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The Economics of Vaccine Development

When I led Medicine Grand Rounds at Dartmouth-Hitchcock Medical Center on January 10, 2020, we discussed the scientific, economic, and logistical factors that make epidemic vaccine development especially challenging. I shared a chart that illustrated the growing frequency and intensity of new outbreaks around the world and noted that it was already out of date given the reports of unidentified viral pneumonia circulating in China. The discussion was lively, but did we know how deeply invested we would all become in finding solutions to these problems in the coming months?

Kendall Hoyt, PhD, is an assistant professor of medicine at the Geisel School of Medicine and a lecturer at the Thayer School of Engineering at Dartmouth. She is the author of "Long Shot: Vaccines for National Defense".

With forecasts indicating that COVID-19 could claim 40 million lives and reduce global economic output by $12 trillion by the end of 2021, there is not a moment to lose.

Well over 300 vaccine candidates are now in development, with scientists, corporations, and nations racing for the finish line. Before the pandemic, I’d been collaborating with Christopher Snyder, PhD, the Joel Z. and Susan Hyatt Professor in Economics at Dartmouth College, on a paper outlining mechanisms to address market failures for epidemic vaccines. Companies are often reluctant to respond to smaller outbreaks such as Ebola or Zika in part because they have to redirect personnel and facilities away from other more profitable projects to focus on an outbreak with an uncertain future. In some ways, high demand and global competition suddenly seemed like a great problem to have. However, uncoordinated free market competition may actually hinder efforts to develop a COVID-19 vaccine.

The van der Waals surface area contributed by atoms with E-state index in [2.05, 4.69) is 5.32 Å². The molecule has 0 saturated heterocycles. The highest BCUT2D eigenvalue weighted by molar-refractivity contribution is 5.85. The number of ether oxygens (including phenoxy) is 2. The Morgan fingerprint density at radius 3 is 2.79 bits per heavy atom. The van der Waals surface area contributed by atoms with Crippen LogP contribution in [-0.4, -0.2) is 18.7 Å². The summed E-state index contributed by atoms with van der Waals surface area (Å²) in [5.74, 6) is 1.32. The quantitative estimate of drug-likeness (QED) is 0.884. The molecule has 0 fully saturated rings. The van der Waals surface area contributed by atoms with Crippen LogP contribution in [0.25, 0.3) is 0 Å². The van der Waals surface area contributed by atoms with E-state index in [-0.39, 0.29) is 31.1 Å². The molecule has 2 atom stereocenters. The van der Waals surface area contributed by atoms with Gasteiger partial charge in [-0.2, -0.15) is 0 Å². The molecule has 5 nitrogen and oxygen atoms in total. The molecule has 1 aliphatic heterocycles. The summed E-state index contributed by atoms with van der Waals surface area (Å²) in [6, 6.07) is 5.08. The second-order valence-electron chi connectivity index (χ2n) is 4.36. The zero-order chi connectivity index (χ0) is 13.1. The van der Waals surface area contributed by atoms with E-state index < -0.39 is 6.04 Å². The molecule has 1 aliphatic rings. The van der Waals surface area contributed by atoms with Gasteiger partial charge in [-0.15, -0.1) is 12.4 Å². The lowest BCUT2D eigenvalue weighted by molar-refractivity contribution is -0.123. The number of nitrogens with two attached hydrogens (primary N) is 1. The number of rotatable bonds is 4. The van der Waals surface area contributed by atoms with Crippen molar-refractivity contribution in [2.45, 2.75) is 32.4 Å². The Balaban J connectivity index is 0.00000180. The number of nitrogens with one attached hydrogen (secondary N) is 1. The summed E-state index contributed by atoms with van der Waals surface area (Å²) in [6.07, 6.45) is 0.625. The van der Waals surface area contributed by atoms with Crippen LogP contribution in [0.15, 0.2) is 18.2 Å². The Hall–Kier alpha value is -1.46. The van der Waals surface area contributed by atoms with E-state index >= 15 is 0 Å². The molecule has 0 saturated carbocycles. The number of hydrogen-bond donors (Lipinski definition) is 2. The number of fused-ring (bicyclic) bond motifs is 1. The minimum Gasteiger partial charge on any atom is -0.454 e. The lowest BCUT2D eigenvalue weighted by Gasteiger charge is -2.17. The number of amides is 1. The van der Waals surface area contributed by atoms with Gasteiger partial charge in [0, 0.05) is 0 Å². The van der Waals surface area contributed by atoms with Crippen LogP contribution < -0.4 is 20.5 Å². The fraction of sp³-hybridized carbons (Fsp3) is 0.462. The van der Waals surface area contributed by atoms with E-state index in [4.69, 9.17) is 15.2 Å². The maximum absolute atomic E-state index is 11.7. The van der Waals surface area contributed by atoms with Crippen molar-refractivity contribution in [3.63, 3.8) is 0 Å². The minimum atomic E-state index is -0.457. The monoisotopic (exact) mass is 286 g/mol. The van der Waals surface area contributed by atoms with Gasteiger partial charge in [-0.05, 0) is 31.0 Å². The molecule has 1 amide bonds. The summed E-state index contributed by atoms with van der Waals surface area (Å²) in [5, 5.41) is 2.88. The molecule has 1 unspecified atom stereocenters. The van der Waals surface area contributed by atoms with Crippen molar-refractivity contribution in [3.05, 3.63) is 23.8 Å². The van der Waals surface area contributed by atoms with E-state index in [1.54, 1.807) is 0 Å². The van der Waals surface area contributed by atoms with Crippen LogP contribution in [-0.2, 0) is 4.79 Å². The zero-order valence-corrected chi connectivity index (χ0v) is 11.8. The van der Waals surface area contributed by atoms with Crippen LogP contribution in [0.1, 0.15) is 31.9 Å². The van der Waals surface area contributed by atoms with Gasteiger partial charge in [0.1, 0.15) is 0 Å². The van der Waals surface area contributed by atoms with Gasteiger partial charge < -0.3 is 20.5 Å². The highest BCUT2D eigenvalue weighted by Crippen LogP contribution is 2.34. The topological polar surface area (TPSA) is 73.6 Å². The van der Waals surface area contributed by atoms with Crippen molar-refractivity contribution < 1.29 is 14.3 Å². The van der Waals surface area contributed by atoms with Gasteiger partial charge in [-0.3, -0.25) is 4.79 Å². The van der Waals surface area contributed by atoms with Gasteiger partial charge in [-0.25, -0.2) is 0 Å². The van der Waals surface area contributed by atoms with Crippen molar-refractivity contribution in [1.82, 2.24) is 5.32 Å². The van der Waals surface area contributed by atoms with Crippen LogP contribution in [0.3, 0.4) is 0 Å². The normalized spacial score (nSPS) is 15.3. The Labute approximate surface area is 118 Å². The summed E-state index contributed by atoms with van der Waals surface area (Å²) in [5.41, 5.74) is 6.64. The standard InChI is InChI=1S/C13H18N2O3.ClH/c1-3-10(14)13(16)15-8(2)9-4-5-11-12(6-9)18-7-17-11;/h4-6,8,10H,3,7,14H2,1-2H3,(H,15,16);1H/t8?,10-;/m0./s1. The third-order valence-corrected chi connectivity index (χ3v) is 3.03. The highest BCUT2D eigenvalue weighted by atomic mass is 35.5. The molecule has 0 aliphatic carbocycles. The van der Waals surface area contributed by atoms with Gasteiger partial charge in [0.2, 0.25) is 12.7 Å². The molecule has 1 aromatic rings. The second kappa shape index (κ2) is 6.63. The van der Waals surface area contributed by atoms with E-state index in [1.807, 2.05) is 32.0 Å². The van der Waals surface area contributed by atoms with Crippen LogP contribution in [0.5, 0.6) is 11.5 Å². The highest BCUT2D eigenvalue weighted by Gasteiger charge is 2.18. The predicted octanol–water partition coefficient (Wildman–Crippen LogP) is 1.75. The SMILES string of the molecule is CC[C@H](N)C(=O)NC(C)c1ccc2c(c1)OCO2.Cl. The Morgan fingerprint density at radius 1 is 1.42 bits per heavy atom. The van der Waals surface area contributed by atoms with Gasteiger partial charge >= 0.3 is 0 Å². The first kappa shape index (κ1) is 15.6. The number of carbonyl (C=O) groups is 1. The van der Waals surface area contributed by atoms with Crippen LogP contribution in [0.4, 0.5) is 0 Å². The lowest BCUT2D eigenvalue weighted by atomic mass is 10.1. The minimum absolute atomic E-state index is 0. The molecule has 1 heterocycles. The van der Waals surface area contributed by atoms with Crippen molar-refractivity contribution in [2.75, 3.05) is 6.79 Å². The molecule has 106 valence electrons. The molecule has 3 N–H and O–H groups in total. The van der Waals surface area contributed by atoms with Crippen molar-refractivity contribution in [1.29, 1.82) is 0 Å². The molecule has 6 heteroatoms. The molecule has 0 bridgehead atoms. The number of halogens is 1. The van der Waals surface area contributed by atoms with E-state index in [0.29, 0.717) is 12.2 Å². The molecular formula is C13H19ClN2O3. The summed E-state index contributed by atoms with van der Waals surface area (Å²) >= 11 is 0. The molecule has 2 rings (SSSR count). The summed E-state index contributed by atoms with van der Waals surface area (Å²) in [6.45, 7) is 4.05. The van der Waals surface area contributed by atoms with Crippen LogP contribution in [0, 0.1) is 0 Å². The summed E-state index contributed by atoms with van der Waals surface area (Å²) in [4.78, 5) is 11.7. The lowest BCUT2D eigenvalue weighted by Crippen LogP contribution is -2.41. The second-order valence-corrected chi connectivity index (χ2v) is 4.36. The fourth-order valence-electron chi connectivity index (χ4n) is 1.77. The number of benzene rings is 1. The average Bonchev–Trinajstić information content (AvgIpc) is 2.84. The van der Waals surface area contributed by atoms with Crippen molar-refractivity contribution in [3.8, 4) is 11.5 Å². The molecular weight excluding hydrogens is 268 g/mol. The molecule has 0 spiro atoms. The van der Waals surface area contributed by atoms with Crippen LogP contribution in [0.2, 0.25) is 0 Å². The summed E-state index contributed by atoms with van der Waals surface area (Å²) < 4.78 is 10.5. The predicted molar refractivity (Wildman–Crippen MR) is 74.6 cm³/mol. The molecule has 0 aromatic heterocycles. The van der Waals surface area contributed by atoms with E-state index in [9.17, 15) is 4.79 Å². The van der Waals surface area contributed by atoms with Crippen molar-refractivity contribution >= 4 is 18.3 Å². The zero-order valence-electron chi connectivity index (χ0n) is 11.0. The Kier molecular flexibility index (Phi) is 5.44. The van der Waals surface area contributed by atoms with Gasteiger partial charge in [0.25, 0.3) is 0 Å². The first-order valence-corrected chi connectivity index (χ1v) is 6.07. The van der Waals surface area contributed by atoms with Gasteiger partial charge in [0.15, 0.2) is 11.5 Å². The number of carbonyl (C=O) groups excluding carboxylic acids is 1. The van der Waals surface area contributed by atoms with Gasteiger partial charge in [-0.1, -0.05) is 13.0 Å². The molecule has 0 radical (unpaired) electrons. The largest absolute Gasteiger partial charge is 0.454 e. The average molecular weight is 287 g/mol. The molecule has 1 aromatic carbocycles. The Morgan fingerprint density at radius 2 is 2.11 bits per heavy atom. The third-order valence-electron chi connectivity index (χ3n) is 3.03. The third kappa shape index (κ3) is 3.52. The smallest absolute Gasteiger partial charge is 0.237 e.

In a free market, vaccines will go to the highest bidder, which will drive up the price—by a factor of 13 according to our research—and reduce access. Furthermore, protectionist measures on the part of any one nation could hamper the pace of progress since vaccine development expertise, manufacturing capacity, and supply chains are highly distributed around the world. 

Dr. Snyder and I, along with our colleague Dimitrios Gouglas from the Coalition for Epidemic Preparedness Innovations (CEPI), make the case for a global coordination mechanism much like the one that Gavi, the Vaccine Alliance, launched earlier this year to procure large amounts of vaccine from multiple developers. An advance purchase commitment from such an entity would reduce the cost and risk of development and allow vaccine to be allocated on the basis of need, prioritizing individuals most likely to transmit the virus or suffer severe consequences from it. Equitable allocation is not just the right thing to do; it also provides the highest probability of ending the pandemic in the shortest period of time.

Pandemics are transnational issues that no one country can solve alone. The challenge in the years ahead is to develop institutions and tools that will allow nations to address these problems collectively. An advance purchase mechanism takes one important step in that direction, allowing nations to pool and coordinate resources to produce pandemic vaccines as a global public good.

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Kendall Hoyt, PhD

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